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As Wildfires Burn, Paramount Preempts ‘Playing With Fire’ PR Disaster With Charitable Outreach

Wildfire season is a risky time to debut a comedy about kids who get separated from their parents during a wildfire.

John Cena, Shay ShariatzadehParamount Pictures presents the US premiere of 'Playing With Fire', Arrivals, AMC Lincoln Square, New York, USA - 26 Oct 2019

John Cena and Shay Shariatzadeh at the “Playing With Fire” premiere

Patrick Lewis/StarPix for Paramount Pictures/Shutterstock

With 10 wildfires currently burning throughout California, residents have become all too familiar with the concept of containment — a measurement that refers to the perimeter firefighters create around a blaze to prevent its spread. Marketing materials for Paramount’s November 8 firehouse comedy “Playing With Fire” starring John Cena uses the tagline “0% Contained.” Not exactly the association you want for a Nickelodeon-produced family movie.

However, Paramount appears acutely aware of the optics. With a plan for charitable donations and other outreach to real-life firefighters, the studio has gotten ahead of any critical commentary on the matter, most of which has long been planned, a representative said.

Cena plays a straight-laced fire superintendent who heads an elite team of smokejumpers who parachute into blazes. Keegan-Michael Key, John Leguizamo, and Tyler Mane are part of the team who rescue three children (Brianna Hildebrand, Christian Convery, and Finley Rose Slater) in the path of a wildfire. They unwittingly become babysitters to the siblings when they’re unable to locate the children’s parents and find that kids, much like fires, are wild and unpredictable.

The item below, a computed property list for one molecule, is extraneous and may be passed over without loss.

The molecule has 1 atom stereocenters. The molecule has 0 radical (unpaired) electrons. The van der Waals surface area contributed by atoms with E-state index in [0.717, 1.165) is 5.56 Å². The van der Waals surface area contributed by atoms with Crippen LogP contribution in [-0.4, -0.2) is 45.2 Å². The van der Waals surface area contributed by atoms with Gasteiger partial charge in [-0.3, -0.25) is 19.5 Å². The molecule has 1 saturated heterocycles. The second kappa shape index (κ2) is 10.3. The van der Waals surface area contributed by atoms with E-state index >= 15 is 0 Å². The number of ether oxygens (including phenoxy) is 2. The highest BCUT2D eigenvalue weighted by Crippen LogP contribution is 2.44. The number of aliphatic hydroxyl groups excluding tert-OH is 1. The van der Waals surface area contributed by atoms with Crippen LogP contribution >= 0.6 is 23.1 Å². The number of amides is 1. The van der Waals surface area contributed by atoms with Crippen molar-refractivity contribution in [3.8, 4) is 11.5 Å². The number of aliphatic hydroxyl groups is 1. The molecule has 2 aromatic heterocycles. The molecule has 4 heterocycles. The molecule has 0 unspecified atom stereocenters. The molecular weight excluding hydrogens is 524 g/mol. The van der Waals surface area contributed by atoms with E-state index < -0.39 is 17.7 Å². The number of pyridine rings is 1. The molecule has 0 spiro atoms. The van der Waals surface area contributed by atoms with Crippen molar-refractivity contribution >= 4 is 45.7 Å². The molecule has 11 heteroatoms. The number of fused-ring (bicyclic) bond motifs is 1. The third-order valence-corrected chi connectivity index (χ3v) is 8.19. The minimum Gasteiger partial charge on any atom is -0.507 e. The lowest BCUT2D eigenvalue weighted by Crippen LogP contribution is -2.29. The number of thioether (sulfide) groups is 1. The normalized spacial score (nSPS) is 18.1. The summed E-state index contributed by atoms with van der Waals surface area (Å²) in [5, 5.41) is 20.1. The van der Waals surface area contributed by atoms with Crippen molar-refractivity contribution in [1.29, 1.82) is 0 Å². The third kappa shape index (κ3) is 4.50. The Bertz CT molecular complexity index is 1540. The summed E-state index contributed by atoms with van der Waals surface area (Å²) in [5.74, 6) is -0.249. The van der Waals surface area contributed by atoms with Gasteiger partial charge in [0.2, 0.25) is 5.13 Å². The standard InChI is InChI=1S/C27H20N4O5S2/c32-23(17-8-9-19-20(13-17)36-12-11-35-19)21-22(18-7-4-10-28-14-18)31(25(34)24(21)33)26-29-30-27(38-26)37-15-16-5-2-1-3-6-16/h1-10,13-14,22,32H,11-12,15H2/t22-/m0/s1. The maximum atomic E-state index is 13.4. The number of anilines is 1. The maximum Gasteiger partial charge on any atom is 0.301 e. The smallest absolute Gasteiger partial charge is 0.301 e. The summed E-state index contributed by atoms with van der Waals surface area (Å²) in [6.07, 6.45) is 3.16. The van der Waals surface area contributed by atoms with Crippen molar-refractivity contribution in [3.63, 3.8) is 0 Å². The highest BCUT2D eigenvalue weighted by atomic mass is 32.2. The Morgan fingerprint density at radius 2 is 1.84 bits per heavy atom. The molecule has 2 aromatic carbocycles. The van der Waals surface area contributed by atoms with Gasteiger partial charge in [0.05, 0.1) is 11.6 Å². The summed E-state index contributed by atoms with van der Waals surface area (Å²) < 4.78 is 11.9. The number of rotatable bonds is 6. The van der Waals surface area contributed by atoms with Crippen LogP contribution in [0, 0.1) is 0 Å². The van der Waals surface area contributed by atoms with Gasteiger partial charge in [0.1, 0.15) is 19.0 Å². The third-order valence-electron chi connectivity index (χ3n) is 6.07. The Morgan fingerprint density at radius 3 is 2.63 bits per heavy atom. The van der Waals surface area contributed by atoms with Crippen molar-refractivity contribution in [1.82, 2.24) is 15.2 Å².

While the trailer for “Playing With Fire” suggests that the core of the movie is firefighters-meet-children-hijinks that happen in the safety of the firehouse, its release date is firmly ensconced in California’s fire season.

Cena took to Twitter Monday as the Getty Fire burned homes and prompted mandatory evacuations on the Westside of Los Angeles, announcing that he would donate $500,000 to a first-responder charity: All Paramount needed to do is choose one.

“Paramount is bringing you the movie ‘Playing with Fire and today I asked myself, ‘What can I do?,'” he said. “I have come up with an answer: I want Paramount to do me one favor — pick a charity. Pick a charity that aids our first responders as soon as possible and on behalf of ‘Playing with Fire’ and out of respect to the people I truly believe are heroes, my response will be to immediately donate half-a-million-dollars to that cause.”

Paramount responded about 30 minutes later, suggesting the California Fire Foundation, which offers emotional and financial assistance to families of fallen firefighters, firefighters and their communities, as well as the Los Angeles Fire Department Foundation, the city department’s nonprofit arm.

A Paramount representative said the studio has screened the movie for first responders and their families across the country, is giving away Halloween candy at firehouses in field markets, and will release a featurette next week to celebrate the work of smokejumpers.

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